It just seems perfunctory, to lack passion, as if Ingmar didn't trust Ingrid to reach as deeply into her soul as he's used to demanding of his actors, because she's a Hollywood actress (despite having starred in masterpieces for Hitchcock and Rossellini). The story is much soapier, more predictable, more Hollywood than we expect from Bergman, as if to condescend to his actress, as Ingrid stands there waiting for a genuine challenge. Even Liv Ullmann seems merely professional compared to her harrowing work in 'Scenes from a marriage' or 'Persona'. The whole thing plays like one of Ingmar's 40s films done in his 70s style - he'd moved on long ago from this. Disappointing.
Most recent customer reviews
This is probably one of the most underrated movies of all time.Maybe Bergman did stuff like this in the past,but that does not mean that isn't great. Read morePublished on May 28 2004
This review is for the Criterion Collection DVD edition of the film.
In this film, the only movie that both Ingrid and Ingmar Bergman (no relation) were both involved in. Read more
Ingmar Bergman is probably the greatest filmmaker of all time.Ingrid the greatest actress,remember she worked with Renoir,Hitchcock and Ingmar (among others) But,as always,is a Liv... Read morePublished on May 8 2004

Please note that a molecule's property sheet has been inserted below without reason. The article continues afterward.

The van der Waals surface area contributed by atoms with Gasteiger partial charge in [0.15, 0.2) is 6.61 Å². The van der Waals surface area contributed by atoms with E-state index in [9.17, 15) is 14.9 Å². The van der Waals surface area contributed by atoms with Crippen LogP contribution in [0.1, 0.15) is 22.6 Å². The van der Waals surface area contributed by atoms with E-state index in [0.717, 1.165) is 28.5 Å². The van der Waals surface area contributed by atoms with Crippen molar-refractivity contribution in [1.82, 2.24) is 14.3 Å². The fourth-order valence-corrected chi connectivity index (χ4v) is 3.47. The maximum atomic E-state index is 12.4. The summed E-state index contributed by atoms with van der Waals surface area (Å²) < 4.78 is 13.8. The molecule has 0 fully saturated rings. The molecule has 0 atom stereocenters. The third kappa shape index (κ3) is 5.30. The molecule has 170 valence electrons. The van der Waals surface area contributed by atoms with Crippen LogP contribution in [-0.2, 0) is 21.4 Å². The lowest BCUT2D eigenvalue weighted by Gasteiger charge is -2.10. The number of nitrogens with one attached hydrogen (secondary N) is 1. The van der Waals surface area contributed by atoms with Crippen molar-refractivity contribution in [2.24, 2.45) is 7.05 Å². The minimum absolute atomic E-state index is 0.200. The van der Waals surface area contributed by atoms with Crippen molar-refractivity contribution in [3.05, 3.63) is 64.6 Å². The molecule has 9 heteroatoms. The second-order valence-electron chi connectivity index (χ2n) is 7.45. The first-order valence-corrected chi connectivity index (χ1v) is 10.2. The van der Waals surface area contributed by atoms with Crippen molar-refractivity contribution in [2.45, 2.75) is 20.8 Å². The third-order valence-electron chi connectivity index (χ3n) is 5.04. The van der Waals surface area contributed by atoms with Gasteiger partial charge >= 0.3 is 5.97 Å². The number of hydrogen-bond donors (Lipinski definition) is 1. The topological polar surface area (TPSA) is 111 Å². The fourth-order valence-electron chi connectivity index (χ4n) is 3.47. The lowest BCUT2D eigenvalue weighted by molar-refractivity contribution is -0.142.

I remember watching this wrenching drama in a movie theater so quiet one could literally hear a pin drop. Read morePublished on Oct. 28 2003 by Avid Reader
I think Autumn Sonata distinguishes itself by being one of the few mediocre Bergman films, in a career of otherwise exhilarating triumphs and tedious failures. Read morePublished on July 16 2003
This is the first Ingmar Bergman film I have seen and I did enjoy it, although I know I would enjoy it more the second time through, and very likely raise the rating. Read morePublished on Aug. 4 2002 by J B
Ingmar Bergman really made Charlotte (played by Ingrid Bergman) to be a selfish and self-centered pianist, who is unaware of the damage that she caused her family. Read morePublished on March 18 2002
You could never call yourself a fan of film if you've never seen an Ingmar Bergman film. This would be a good on to cut your teeth on. Read morePublished on Jan. 2 2002 by N. Kimbrough